The lack of clear goals also leads to poor accountability. Overall productivity also suffers, which can stagnate business growth.
Failure to manage staff with a focus on their performance, productivity and engagement, as well as on their need for acknowledgment of their achievements, will lead to low morale at the workplace.
In addition, when employees aren’t managed appropriately, communication with their superiors can easily break down.
This leads to distrust and a lack of mutual respect. As mentioned, morale gradually drops, which often results in experienced employees being the first to leave.
My experience dealing with a manager who didn't manage
As a project manager for an international tech giant, I've always considered myself fortunate. The world of technology pulses with an exhilarating rhythm, filled with dynamism and constant innovation.
My role involved driving diverse teams, cutting across multiple geographies, working towards the culmination of something truly extraordinary. I relished it – until I crossed paths with Richard, our new Department Manager.
Richard had joined us from another big tech firm, riding on a reputation of leading successful projects and supposedly possessing an uncanny knack for management. His charm and confidence won over everyone, from the tech associates right up to the board members.
But it didn't take me long to see through the façade. Beneath the smooth veneer of charisma was a manager who was out of his depth. Richard had no idea how to manage our team or the sophisticated projects we handled.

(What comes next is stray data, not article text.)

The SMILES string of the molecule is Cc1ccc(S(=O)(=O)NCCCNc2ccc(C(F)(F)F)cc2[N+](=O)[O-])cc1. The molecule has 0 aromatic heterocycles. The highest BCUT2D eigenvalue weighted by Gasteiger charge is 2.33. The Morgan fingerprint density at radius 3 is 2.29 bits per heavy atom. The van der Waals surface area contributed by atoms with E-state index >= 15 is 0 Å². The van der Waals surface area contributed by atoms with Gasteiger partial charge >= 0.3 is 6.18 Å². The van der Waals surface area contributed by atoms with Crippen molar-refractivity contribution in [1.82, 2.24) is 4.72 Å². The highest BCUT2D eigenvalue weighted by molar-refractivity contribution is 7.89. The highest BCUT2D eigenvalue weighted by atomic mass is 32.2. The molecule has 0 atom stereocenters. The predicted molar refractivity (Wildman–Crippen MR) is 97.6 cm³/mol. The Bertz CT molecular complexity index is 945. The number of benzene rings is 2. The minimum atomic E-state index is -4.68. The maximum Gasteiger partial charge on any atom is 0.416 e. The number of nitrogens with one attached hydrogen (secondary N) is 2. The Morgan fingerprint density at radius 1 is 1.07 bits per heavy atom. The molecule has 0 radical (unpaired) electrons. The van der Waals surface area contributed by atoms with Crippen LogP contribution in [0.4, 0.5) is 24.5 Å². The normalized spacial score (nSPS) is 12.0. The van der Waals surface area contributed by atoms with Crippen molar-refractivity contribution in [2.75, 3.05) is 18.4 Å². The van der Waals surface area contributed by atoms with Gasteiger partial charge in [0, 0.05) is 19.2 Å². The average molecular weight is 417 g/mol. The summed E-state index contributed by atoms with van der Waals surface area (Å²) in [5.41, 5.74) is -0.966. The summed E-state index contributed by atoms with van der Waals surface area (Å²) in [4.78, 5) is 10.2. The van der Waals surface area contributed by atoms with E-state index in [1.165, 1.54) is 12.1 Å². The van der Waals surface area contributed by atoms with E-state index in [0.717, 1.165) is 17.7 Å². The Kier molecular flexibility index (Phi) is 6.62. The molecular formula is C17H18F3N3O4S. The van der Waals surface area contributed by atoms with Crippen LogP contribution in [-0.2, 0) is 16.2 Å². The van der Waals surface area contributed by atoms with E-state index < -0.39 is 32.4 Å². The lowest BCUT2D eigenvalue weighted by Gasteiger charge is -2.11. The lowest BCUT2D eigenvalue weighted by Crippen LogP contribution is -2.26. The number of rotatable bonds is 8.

His directions were unclear and often contradictory, and he failed to communicate effectively, resulting in a tangled web of confusion and inefficiency. Our once high-performing team was beginning to falter, deadlines were missed, and the quality of work was dwindling.
At first, I thought I was the only one seeing this, that perhaps my expectations were too high. But soon enough, the symptoms became too glaring to ignore.
Teams were often caught in the crossfire of Richard's indecisiveness, forced to backtrack or rework entire sections of their projects.
Also, the lack of feedback from Richard left us all unsure of our performance, and morale began to plummet.
Finally, a botched client presentation served as the final straw. Richard's ill-prepared, misguided pitch not only cost us a significant project but also put a dent in our previously unblemished reputation.
The company executives couldn't turn a blind eye any longer.
I decided to take a stand. I began by rallying my project team. We developed our own internal communication channels and feedback loops. I made it a point to clarify Richard's vague instructions and set clear, measurable goals for everyone.
In addition, I also encouraged my team to upskill themselves, making us less reliant on Richard's questionable management.